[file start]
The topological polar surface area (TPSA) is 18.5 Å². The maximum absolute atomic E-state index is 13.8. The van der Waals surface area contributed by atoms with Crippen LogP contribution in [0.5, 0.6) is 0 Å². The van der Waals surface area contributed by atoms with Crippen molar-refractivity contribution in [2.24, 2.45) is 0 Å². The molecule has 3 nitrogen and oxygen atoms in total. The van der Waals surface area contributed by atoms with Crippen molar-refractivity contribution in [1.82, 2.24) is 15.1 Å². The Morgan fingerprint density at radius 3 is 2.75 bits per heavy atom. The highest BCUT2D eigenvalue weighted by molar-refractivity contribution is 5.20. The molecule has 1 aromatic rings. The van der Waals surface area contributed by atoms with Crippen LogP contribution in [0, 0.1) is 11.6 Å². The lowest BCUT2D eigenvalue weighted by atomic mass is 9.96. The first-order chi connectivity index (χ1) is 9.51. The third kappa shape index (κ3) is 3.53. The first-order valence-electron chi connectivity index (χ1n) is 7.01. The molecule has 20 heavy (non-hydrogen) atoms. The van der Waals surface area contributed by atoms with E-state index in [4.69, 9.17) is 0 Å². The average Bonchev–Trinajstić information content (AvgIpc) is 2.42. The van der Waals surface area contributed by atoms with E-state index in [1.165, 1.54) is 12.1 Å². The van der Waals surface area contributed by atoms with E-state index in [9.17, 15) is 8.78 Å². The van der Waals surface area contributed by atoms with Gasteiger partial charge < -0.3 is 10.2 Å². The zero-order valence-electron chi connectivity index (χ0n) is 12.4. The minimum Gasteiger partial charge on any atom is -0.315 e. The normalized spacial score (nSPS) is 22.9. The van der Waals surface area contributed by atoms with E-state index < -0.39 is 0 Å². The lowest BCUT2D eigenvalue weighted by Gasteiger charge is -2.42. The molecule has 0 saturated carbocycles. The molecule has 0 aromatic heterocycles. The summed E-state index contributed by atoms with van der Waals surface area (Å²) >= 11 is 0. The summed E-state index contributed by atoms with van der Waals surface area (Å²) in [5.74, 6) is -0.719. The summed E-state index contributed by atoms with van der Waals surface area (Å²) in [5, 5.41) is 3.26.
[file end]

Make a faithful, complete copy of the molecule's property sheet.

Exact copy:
The topological polar surface area (TPSA) is 18.5 Å². The maximum absolute atomic E-state index is 13.8. The van der Waals surface area contributed by atoms with Crippen LogP contribution in [0.5, 0.6) is 0 Å². The van der Waals surface area contributed by atoms with Crippen molar-refractivity contribution in [2.24, 2.45) is 0 Å². The molecule has 3 nitrogen and oxygen atoms in total. The van der Waals surface area contributed by atoms with Crippen molar-refractivity contribution in [1.82, 2.24) is 15.1 Å². The Morgan fingerprint density at radius 3 is 2.75 bits per heavy atom. The highest BCUT2D eigenvalue weighted by molar-refractivity contribution is 5.20. The molecule has 1 aromatic rings. The van der Waals surface area contributed by atoms with Crippen LogP contribution in [0, 0.1) is 11.6 Å². The lowest BCUT2D eigenvalue weighted by atomic mass is 9.96. The first-order chi connectivity index (χ1) is 9.51. The third kappa shape index (κ3) is 3.53. The first-order valence-electron chi connectivity index (χ1n) is 7.01. The molecule has 20 heavy (non-hydrogen) atoms. The van der Waals surface area contributed by atoms with E-state index in [4.69, 9.17) is 0 Å². The average Bonchev–Trinajstić information content (AvgIpc) is 2.42. The van der Waals surface area contributed by atoms with E-state index in [1.165, 1.54) is 12.1 Å². The van der Waals surface area contributed by atoms with E-state index in [9.17, 15) is 8.78 Å². The van der Waals surface area contributed by atoms with Gasteiger partial charge < -0.3 is 10.2 Å². The zero-order valence-electron chi connectivity index (χ0n) is 12.4. The minimum Gasteiger partial charge on any atom is -0.315 e. The normalized spacial score (nSPS) is 22.9. The van der Waals surface area contributed by atoms with E-state index < -0.39 is 0 Å². The lowest BCUT2D eigenvalue weighted by Gasteiger charge is -2.42. The molecule has 0 saturated carbocycles. The molecule has 0 aromatic heterocycles. The summed E-state index contributed by atoms with van der Waals surface area (Å²) >= 11 is 0. The summed E-state index contributed by atoms with van der Waals surface area (Å²) in [5.74, 6) is -0.719. The summed E-state index contributed by atoms with van der Waals surface area (Å²) in [5, 5.41) is 3.26.